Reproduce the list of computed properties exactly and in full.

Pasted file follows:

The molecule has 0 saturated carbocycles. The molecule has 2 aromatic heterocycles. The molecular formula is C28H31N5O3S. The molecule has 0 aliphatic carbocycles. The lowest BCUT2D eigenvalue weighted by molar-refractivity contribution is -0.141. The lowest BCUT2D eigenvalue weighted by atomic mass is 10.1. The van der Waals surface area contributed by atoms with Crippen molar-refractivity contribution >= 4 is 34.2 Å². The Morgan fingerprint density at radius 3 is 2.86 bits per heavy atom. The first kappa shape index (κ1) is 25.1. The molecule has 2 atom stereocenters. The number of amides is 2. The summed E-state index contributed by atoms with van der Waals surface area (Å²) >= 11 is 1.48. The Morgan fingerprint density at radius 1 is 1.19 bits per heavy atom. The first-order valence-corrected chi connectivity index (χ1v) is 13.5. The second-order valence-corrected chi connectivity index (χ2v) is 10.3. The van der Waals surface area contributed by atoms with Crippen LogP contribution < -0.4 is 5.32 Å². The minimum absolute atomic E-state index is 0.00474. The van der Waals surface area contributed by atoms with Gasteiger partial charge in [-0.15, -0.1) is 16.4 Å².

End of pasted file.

The molecule has 0 saturated carbocycles. The molecule has 2 aromatic heterocycles. The molecular formula is C28H31N5O3S. The molecule has 0 aliphatic carbocycles. The lowest BCUT2D eigenvalue weighted by molar-refractivity contribution is -0.141. The lowest BCUT2D eigenvalue weighted by atomic mass is 10.1. The van der Waals surface area contributed by atoms with Crippen molar-refractivity contribution >= 4 is 34.2 Å². The Morgan fingerprint density at radius 3 is 2.86 bits per heavy atom. The first kappa shape index (κ1) is 25.1. The molecule has 2 atom stereocenters. The number of amides is 2. The summed E-state index contributed by atoms with van der Waals surface area (Å²) >= 11 is 1.48. The Morgan fingerprint density at radius 1 is 1.19 bits per heavy atom. The first-order valence-corrected chi connectivity index (χ1v) is 13.5. The second-order valence-corrected chi connectivity index (χ2v) is 10.3. The van der Waals surface area contributed by atoms with Crippen LogP contribution < -0.4 is 5.32 Å². The minimum absolute atomic E-state index is 0.00474. The van der Waals surface area contributed by atoms with Gasteiger partial charge in [-0.15, -0.1) is 16.4 Å².